She emerged with roughly $140,000 in her campaign account and another $38,000 in her political committee.

Her early messaging post-primary has largely been biographical, exemplified by a video (entitled “Transformation”) released to the public Wednesday.

In the 111-second video, Polson describes her reasons for running: to “transform our lives for the better.”

That urge to transform informs the video’s narrative arc, in which Polson describes the struggles her Vietnam veteran father had after leaving the service and the “issues returning veterans face.”

“As a mental health professional,” Polson says, “I see people’s struggles up close.”

Those struggles include “veterans confronting PTSD, combat stress, and traumatic brain injury.” Not to mention children who survive school shootings, addicts in recovery, and first responders who “face daily horrors to protect us.”

“Too often, we accept problems as permanent,” Polson says. “I can’t accept the status quo any longer.”

“Big special interests tell us meaningful change is impossible. They’re wrong. We have the power to transform Florida,” the candidate says in closing.

Polson will hold what is being billed as a community town hall Wednesday evening at “Fatballs Sports Bar and Grill” on 103rd Street. The event starts at 6:00 p.m.

Polson’s video is below.

November will tell the tale of the strength of the Lenny Curry ‘machine’

Tuesday was very arguably a mixed bag for Mayor Lenny Curry‘s political interests, as endorsements of Frank White and Baxter Troutman in the AG and Ag Commissioner races went for naught.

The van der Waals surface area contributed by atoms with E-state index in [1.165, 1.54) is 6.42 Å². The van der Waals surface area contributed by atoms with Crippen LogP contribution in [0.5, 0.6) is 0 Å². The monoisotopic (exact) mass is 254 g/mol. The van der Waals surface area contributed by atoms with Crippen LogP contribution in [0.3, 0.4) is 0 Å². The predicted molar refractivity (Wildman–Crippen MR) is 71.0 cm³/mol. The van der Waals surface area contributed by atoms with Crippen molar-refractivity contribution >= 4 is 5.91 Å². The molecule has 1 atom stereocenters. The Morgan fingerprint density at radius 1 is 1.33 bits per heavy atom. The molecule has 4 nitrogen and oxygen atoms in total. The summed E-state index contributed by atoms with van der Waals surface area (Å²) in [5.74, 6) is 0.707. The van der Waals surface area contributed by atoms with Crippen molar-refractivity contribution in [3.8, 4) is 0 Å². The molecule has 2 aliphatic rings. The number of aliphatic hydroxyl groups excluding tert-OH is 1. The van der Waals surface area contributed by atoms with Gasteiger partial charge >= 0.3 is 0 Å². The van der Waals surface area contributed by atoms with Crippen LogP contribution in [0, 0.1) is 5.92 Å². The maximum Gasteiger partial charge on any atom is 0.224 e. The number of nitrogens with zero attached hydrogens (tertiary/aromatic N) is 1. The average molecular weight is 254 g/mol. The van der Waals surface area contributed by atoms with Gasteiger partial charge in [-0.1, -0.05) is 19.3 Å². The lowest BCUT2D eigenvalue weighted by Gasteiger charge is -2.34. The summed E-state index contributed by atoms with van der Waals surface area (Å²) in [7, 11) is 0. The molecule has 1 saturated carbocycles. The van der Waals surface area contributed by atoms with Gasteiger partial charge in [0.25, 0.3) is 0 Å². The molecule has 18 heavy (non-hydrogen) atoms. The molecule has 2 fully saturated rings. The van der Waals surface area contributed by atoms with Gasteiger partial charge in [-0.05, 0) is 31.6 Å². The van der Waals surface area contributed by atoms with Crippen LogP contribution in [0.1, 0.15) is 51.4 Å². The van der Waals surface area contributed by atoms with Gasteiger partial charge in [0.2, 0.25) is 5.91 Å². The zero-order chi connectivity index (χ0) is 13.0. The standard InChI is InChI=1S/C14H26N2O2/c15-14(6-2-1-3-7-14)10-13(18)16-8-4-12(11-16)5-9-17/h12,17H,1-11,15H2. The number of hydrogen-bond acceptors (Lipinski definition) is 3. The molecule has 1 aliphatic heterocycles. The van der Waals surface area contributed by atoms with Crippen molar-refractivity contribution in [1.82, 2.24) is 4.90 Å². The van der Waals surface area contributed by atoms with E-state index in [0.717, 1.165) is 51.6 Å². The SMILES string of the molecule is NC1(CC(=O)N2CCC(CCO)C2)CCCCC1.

However, many of the big bets Curry made paid off. And the remaining ones will show the strength of his political operation if they pay off … and reveal gaps (perhaps exploitable in city elections next year) if they don’t.

The biggest bet Curry made: a late-game endorsement of Ron DeSantis in the Governor’s race.

“We agree on many things,” Curry said just weeks ago. “Got to be tough on crime. Got to get bad guys off the street. Invest in young people.”

“Ron and I have similar backgrounds,” Curry related. “We come from working-class families. Worked our butts off to get a good education.”

“Ron’s a good conservative. I’ve been about disrupting the status quo locally, and I think that’s what’s got to happen everywhere,” Curry added. “Ron’s going to disrupt the status quo in the state of Florida. I’m supporting him.”

Curry and various regional political allies (Sen. Rob Bradley, Rep. Travis Cummings, and Jacksonville Sheriff Mike Williams) endorsed DeSantis in that time frame, with Curry’s endorsement last — and, to the consternation of certain Democrats, at a city of Jacksonville governmental event.

But a win’s a win. And Curry — and Jacksonville — will be a bulwark against Democratic nominee Andrew Gillum, if the Mayor’s political capital still holds like his team and donors believe should happen.

Two Democratic races went Curry’s way, putting those on his ever-growing enemies list on check. The first: U.S. Rep. Al Lawson fending off a challenge from former Jacksonville Mayor Alvin Brown, in the Democratic primary in Florida’s 5th Congressional District.

Curry would not criticize Lawson when asked, saying they had a strong working relationship. Even as GOP donors swung behind Brown (to bring the seat back to Jacksonville), Curry didn’t engage. And it seemed like much of the oppo Lawson used was recycled from Curry’s 2015 campaign for Mayor against Brown.

Meanwhile, another Democratic race in House District 14 served as a shiv at the heart of Curry’s political enemies.

The other competitive primary in the Jacksonville area was the HD 14 Democratic clash between incumbent state Rep. Kim Daniels and Duval County School Board chair Paula Wright.

This was an open primary. And Daniels, written off by her party, taught them a political lesson.